The state Drug Czar says the U.S. Justice Department’s recent decision to not enforce its federal drug laws in the states of Washington and Colorado has made the drug fight in Iowa tougher. Both Washington and Colorado passed state laws making recreational marijuana use legal.
Steve Lukan is the director of the Governor’s Office of Drug Control Policy (ODCP), and says Colorado raises the most concern because it is closer to Iowa. “There is more marijuana being trafficked into the state, as laws are relaxed there’s more and more available. And one of the big problems that lies with that is access by youth. That’s really a big concern of our office — is trying to keep youth away from all drugs,” Lukan says. “It’s very challenging because youth today are getting a message ‘it’s okay, it’s safe,’ and that’s far from the truth.”
Lukan says the statistics show how marijuana is impacting the lives of young people here. “Sixty-six-percent of our youth population who are in drug treatment programs cite marijuana as their drug of choice. This is a serious drug, it can have a serious impact on people’s lives,” Lukan says. “We would like the federal government to fully enforce the controlled substances act and kind of reinforce that this drug should not be on the streets, that it should not be easily accessible.”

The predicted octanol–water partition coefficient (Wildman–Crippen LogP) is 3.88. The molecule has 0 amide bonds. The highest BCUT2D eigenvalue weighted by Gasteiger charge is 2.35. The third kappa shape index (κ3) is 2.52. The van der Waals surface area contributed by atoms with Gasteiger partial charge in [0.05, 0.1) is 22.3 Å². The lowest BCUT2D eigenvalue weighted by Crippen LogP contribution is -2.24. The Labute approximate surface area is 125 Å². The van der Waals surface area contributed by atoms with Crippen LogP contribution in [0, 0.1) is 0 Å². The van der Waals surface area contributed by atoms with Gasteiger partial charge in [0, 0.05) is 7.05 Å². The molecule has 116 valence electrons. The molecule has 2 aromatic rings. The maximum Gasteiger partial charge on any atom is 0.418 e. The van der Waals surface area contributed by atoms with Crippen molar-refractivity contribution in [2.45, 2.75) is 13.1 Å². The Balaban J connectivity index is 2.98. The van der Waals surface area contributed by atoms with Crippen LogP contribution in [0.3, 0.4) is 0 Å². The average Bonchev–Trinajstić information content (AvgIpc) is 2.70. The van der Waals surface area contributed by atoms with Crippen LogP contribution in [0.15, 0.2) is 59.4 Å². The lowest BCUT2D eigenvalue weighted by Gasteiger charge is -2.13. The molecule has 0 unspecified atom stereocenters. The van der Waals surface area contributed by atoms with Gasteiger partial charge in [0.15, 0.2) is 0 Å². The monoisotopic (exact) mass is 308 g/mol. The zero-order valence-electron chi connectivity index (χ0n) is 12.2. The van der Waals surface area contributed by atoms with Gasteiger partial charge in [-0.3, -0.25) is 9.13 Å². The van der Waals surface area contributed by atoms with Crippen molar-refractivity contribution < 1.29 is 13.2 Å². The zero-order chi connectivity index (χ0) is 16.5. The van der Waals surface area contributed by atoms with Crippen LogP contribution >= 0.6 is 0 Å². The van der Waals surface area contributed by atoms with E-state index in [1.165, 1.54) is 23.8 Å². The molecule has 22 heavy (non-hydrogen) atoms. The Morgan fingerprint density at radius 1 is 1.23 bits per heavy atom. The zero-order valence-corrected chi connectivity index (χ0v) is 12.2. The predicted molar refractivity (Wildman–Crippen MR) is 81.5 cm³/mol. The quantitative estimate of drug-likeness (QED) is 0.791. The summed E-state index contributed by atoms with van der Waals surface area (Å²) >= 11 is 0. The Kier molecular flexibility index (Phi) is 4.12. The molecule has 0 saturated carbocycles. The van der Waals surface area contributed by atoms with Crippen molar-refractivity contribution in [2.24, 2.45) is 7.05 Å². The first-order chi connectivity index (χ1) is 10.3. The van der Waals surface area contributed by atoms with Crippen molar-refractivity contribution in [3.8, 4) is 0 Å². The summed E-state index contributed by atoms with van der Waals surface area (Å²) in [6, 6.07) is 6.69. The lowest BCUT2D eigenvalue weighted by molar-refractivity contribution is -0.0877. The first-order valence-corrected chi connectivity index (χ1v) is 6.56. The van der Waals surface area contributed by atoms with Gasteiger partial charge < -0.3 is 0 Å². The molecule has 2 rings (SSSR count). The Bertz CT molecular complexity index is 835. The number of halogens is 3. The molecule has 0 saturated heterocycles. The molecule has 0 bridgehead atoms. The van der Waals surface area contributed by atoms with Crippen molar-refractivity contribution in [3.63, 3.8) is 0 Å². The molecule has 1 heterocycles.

He sent a letter to federal officials outlining his concerns and pointing out that 36-percent of the marijuana captured in drug busts here comes from Colorado. “So, when the Department of Justice says they’re not going to enforce federal law in one state — it does have an impact on all states,” Lukan explains. “I’m just trying to help I think get that point across that this does have an impact on all 50 states. Not just because one state voted to allow for recreational use, it doesn’t insulate all other states from the affects.”
He says the Justice Department’s decision sends a disappointing mixed message. “I just find it really kind of baffling. We’ve spent decades and decades and trillions of dollars battling cigarette smoke and squashing the use of cigarettes and tobacco — and then we turn around and endorse the use of drugs. It’s mind boggling in some ways,” Lukan says.
One of the key points the ODCP stresses is the importance of parents talking to their kids about the dangers of drugs. Lukan says that continues to hold true as kids see reports of the legalization of marijuana. “If we can get that message across that they want their kids to be drug free, we know that that can have a huge impact on young people’s decisions. And if we can keep the young people drug free until about age 21 — you are almost guaranteed that they will never try drugs later on in life,” Lukan says.
Lukan says he has not heard a reply from the Department of Justice on the letter he sent them regarding the marijuana enforcement decision. Iowa Senator Chuck Grassley, a Republican, spoke out about the conflicts between the state and federal marijuana laws during a hearing held last week by the Senate Judiciary Committee. Grassley mentioned Lukan’s letter in his remarks.
See Lukan’s letter here: ODCP letter on Marijuana PDF
Seantor Grassley’s remarks: Chuck Grassley marijuana statement PDF